Getting cold out of doors condenses the blood and increases the risk of heart attack. According to Professor Bill Ketinge of University of Texas, it has been found that too many excess deaths has occured in the winter - 40,000 - in Britain. He believes that cold temperatures alter the body's physiology, so that blood becomes thicker than normal. This raises the risk of clotting and heart attack.
Much attention has been given in recent years to indoor heating with older people qualifying for an allowance to help with fuel bills. But this does not help those who get chilled in the outdoors - waiting for a bus or a train. In just 30 minutes, say Professor Ketinge, you can get cold enough to create a problem with clotting a day or so later. It's the time lag that's made this an unsignificant place problem.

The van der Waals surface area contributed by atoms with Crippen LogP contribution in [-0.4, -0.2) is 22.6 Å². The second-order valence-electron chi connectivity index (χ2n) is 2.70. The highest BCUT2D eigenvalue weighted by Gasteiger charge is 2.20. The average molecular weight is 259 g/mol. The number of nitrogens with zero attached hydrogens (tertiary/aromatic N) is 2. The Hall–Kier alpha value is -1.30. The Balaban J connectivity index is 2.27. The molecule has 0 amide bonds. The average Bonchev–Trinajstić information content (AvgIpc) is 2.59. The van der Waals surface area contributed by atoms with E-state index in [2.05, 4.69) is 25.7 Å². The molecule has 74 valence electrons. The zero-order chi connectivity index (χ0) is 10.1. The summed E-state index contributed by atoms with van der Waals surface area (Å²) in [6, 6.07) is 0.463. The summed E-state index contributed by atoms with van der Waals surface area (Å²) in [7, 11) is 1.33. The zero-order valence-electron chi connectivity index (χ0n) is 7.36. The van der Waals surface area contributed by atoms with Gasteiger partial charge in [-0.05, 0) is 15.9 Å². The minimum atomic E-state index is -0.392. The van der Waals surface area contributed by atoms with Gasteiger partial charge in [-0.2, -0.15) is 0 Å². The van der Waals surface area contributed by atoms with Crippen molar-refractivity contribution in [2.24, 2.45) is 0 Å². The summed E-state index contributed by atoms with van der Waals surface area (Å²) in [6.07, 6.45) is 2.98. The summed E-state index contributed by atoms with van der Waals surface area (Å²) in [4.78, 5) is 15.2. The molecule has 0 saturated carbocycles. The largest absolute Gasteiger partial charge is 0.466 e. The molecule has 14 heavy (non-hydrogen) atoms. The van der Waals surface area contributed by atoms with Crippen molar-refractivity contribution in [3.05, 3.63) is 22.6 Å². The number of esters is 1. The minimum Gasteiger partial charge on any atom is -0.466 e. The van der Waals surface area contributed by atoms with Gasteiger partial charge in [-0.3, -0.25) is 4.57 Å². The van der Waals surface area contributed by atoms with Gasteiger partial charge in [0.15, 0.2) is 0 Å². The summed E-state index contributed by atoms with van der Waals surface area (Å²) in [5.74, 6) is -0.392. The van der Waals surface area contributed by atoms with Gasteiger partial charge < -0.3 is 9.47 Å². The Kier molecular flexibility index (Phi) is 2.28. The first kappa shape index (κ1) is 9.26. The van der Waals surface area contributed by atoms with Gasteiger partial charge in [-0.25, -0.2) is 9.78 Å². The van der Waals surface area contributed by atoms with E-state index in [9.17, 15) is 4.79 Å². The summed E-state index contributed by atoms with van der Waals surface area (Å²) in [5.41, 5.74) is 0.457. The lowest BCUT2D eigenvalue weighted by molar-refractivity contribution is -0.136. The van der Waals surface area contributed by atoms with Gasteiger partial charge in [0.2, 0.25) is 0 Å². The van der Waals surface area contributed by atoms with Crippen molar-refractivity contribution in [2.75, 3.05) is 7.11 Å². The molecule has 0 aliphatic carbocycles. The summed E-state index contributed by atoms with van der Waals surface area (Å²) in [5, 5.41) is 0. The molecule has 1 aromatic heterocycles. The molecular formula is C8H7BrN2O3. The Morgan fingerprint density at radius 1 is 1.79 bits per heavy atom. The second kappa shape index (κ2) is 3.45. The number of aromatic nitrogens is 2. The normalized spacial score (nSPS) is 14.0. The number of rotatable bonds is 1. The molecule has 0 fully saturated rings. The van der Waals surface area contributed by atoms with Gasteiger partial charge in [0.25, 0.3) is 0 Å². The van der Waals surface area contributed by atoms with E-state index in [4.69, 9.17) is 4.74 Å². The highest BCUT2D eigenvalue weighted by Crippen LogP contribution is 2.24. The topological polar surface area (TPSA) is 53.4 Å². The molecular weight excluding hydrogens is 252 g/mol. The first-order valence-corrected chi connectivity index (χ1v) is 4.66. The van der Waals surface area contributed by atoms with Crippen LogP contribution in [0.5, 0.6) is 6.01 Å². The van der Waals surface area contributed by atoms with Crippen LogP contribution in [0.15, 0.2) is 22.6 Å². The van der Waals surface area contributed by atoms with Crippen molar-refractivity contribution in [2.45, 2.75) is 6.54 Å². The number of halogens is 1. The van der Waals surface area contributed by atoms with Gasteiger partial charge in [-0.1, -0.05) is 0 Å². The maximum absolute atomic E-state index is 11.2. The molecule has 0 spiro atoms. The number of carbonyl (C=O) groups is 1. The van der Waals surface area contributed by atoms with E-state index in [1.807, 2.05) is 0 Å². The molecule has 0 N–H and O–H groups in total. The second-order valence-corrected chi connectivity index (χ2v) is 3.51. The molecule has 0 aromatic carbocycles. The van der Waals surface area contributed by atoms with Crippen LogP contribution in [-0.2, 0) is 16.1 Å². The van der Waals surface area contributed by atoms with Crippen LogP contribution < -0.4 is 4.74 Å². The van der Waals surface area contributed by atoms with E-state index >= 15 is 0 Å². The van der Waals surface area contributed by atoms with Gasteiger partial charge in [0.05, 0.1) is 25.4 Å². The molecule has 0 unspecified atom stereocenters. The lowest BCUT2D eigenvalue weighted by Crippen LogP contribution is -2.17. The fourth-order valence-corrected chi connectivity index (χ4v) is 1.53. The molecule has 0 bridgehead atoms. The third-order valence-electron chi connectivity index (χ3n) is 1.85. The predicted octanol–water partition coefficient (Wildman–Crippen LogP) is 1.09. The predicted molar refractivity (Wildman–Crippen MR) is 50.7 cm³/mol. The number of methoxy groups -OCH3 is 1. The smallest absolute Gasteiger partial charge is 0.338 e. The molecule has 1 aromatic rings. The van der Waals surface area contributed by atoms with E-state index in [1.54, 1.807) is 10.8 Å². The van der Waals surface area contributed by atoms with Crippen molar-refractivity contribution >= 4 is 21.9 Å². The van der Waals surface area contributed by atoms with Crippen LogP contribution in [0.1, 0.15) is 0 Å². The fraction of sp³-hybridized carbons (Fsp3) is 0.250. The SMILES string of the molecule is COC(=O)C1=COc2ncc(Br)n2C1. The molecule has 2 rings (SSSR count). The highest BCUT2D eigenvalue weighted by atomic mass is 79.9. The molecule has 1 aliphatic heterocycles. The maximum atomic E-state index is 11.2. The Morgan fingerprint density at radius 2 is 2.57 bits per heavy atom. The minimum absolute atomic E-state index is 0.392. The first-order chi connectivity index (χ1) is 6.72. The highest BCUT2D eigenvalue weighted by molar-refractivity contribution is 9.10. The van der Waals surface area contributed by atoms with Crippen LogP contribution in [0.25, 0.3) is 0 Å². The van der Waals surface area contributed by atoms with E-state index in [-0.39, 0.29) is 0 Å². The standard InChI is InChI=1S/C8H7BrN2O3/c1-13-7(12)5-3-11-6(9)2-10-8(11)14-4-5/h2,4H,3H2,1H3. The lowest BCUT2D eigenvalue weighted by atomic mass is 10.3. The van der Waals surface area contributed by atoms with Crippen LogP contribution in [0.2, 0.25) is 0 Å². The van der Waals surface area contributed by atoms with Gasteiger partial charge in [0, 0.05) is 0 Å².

In colder countries, like Siberia, the excess death problem doesn't exist because people wrap up warmly. In Britain, and other European countries, with milder weather, people often wear clothing that's not really protective against the cold. The message is clear - if you plan to be out and about this winter, wear plenty of warm layers and cover your head to protect your circulation.